Sunday, January 1, 2012

Why Did I Create a Page for The Universal Declaration of Human Rights?

Freedom From Want - Norman Rockwell

My friend, colleague, and fellow Teaching Ambassador  Elaine Romero posted her resolution on Facebook this morning:  “2012 is here! I am going to learn more about the Universal Declaration of Human Rights (UDHR) and tie them to my work. (They keep crossing my path)!”
They crossed my path, too.  On December 10, I wrote “How Things Have Changed in Two Years.”  The occasion was the Vermont Human Rights Day Conference.  The Universal Declaration of Human Rights was adopted on December 10, 1948. For this reason people throughout the world have chosen to celebrate this date as Human Rights Day.  There were several references at the conference to the UDHR.  I made a mental note to check it out someday.  This morning, thanks to Elaine, I did.  Doing so deepened my understanding and appreciation of the conference, and I resolve to begin framing issues with reference to this document.
Some highlights for me:
Article 23.
(1)    Everyone has the right to work, to free choice of employment, to just and favourable conditions of work and to protection against unemployment.
(2)    Everyone, without any discrimination, has the right to equal pay for equal work.
(3)    Everyone who works has the right to just and favourable remuneration ensuring for himself and his family an existence worthy of human dignity, and supplemented, if necessary, by other means of social protection.
(4)    Everyone has the right to form and to join trade unions for the protection of his interests.
Article 24.
    Everyone has the right to rest and leisure, including reasonable limitation of working hours and periodic holidays with pay.
Don’t these go together well?  Article 23 (4) provides the mechanism for the realization of the vision – and is the reason this blog exists.  Since (and before) 1947 the United States has thrown up all manner of creative roadblocks to thwart workers’ rights “to form and to join trade unions.”  We’ve recently seen some new and clever iterations in Wisconsin, Ohio, Alabama, and other states.
Article 25.
(1)    Everyone has the right to a standard of living adequate for the health and well-being of himself and of his family, including food, clothing, housing and medical care and necessary social services, and the right to security in the event of unemployment, sickness, disability, widowhood, old age or other lack of livelihood in circumstances beyond his control.
Economic rights are addressed by Article 25.  A belief in “freedom from want”  drives us in the Health Care is a Human Right campaign, the effort to make Vermont the first state in the nation to adopt a single payer system for health care.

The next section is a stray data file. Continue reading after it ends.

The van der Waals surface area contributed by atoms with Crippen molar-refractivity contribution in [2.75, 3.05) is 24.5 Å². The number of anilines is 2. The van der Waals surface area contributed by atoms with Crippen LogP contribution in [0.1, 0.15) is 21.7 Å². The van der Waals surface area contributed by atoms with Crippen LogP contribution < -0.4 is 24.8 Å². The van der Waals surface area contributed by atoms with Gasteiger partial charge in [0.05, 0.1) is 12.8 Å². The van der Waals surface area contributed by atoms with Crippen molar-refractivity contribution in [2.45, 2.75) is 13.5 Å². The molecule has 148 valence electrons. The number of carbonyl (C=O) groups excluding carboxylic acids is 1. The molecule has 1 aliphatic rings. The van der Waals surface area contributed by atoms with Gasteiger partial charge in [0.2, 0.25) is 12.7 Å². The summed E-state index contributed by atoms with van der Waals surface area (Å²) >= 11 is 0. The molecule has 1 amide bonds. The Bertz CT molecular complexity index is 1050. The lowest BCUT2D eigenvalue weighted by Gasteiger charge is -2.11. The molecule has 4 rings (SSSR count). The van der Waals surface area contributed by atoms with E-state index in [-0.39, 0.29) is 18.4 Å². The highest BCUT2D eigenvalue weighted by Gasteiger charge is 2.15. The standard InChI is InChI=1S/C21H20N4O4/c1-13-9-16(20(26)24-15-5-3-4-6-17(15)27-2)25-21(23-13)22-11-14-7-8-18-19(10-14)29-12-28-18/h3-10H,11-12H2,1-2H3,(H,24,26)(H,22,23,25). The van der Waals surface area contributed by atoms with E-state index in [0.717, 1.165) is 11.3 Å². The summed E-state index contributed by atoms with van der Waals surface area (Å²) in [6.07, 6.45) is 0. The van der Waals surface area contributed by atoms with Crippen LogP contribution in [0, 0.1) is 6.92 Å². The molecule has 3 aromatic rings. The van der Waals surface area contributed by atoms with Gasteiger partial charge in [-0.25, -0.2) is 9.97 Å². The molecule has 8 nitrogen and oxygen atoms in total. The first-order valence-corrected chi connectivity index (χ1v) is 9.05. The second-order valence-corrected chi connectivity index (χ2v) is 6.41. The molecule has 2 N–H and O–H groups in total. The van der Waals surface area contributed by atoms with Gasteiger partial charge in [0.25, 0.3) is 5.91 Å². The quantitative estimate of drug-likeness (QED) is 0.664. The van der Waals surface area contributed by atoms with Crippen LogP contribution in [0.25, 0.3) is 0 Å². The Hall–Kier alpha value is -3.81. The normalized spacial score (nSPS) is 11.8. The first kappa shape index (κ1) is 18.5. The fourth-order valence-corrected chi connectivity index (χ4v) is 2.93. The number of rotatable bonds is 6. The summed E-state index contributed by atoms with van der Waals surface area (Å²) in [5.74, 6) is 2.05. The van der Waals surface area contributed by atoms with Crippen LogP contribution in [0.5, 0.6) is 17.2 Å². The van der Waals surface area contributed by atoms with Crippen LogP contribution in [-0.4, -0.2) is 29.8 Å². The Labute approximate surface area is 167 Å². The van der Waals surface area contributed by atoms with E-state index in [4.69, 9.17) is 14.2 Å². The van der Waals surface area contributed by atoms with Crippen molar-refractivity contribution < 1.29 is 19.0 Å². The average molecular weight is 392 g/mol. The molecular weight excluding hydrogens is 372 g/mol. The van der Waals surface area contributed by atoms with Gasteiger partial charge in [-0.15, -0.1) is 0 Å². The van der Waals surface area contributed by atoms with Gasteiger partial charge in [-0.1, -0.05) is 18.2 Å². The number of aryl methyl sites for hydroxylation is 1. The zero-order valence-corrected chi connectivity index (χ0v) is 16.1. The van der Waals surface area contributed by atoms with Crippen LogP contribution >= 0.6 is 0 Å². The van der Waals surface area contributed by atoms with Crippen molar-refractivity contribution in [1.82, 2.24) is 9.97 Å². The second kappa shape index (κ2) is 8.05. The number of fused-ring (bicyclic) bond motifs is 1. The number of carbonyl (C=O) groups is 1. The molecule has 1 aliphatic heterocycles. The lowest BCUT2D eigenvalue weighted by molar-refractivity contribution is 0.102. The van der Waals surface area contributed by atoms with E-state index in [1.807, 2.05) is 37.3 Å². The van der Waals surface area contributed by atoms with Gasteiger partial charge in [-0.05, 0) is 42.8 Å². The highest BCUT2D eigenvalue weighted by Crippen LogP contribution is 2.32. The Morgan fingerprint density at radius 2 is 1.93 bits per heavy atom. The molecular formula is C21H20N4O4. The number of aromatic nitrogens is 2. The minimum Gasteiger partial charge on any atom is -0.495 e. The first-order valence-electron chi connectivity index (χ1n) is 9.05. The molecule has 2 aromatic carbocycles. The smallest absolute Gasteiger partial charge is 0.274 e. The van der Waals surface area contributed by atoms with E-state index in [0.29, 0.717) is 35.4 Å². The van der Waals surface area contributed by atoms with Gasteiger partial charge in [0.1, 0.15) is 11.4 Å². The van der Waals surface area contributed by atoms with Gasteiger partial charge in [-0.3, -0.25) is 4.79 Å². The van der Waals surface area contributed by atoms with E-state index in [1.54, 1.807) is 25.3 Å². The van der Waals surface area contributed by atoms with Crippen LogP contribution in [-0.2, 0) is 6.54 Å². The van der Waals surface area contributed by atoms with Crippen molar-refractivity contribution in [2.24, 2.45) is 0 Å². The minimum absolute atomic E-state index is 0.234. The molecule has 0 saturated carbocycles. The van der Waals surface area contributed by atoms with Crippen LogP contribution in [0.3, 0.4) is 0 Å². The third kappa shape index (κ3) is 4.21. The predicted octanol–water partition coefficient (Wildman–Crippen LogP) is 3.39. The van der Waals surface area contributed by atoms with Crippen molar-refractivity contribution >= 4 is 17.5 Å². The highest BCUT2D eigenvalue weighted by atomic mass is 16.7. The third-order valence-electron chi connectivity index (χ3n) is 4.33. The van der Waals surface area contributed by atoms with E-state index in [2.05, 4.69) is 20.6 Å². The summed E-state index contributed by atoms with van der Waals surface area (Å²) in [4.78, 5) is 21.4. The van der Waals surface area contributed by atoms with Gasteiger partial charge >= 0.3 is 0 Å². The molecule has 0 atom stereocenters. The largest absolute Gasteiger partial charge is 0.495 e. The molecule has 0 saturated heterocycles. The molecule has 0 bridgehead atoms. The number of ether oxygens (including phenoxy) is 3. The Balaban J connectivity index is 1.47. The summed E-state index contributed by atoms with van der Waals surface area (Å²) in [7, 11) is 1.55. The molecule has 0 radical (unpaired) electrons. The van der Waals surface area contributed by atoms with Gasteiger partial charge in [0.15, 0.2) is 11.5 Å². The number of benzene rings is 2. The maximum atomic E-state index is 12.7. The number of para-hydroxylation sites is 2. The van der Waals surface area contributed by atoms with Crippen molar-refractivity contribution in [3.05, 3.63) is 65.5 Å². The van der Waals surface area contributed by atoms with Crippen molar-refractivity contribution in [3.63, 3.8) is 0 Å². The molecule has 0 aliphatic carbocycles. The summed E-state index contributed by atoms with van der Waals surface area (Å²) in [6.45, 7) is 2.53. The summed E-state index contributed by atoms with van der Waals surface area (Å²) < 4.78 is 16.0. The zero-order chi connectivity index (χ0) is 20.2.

Article 26.
(1)    Everyone has the right to education. Education shall be free, at least in the elementary and fundamental stages. Elementary education shall be compulsory. Technical and professional education shall be made generally available and higher education shall be equally accessible to all on the basis of merit.
(2)    Education shall be directed to the full development of the human personality and to the strengthening of respect for human rights and fundamental freedoms. It shall promote understanding, tolerance and friendship among all nations, racial or religious groups, and shall further the activities of the United Nations for the maintenance of peace.
26(2) is particularly interesting with regard to the current wave of education reform (some say “deform”) in the United States.  It sets forth a broad vision for education and its purpose – a purpose that cannot be measured by tests, but only by the quality of action that is undertaken by a nation’s citizens.  Success in education can be measured by the degree a nation respects the human rights set forth in the UDHR.  How does the US measure up?
The UDHR was drafted in 1947 by the UN Commission on Human Rights chaired by Eleanor Roosevelt.  Two major treaties emerged, the "International Covenant on Civil and Political Rights" and the "International Covenant on Economic, Social and Cultural Rights."  Together with the UDHR these are considered the “International Bill of Rights.”
I wanted to find out how the US dealt with the “International Bill of Rights.”  I consulted the Franklin and Eleanor Roosevelt Institute's web site and discovered the following:
  • "....President Carter has signed the "International Covenant on Economic, Social and Cultural Rights" for the U.S., but the U.S. government and the people of the United States have not yet generated the political will necessary to ratify this Covenant
  • .....the U.S. has consistently attached reservations to the human rights treaties that it has ratified. These reservations have evoked criticism from many non-governmental organizations that argue they limit the legal impact of the treaties in the United States
  • ....every country in the world -- except the U.S. and Somalia -- has ratified the 'Convention on the Rights of the Child.'"
Evidently the United States appreciates political rights, especially when they can be used to bash opponents in propaganda contests - and we like it even better when those rights are toothless concerning American behavior.  Economic rights?  Not so much.  Somalia?  What sort of company is that for us to keep?
This to me is far more of an indictment of our education system and our nation than any test can measure.  If you don’t get the fundamental purpose of education right to begin with, if you make it exclusively about readin’ ritin’ and ‘rithmetic, about what sort of job you can get, about the suitability of graduates for employment, etc. you’ve lost your soul before leaving the gate.
A nation that fails to teach its people to care….has it taught them anything at all?

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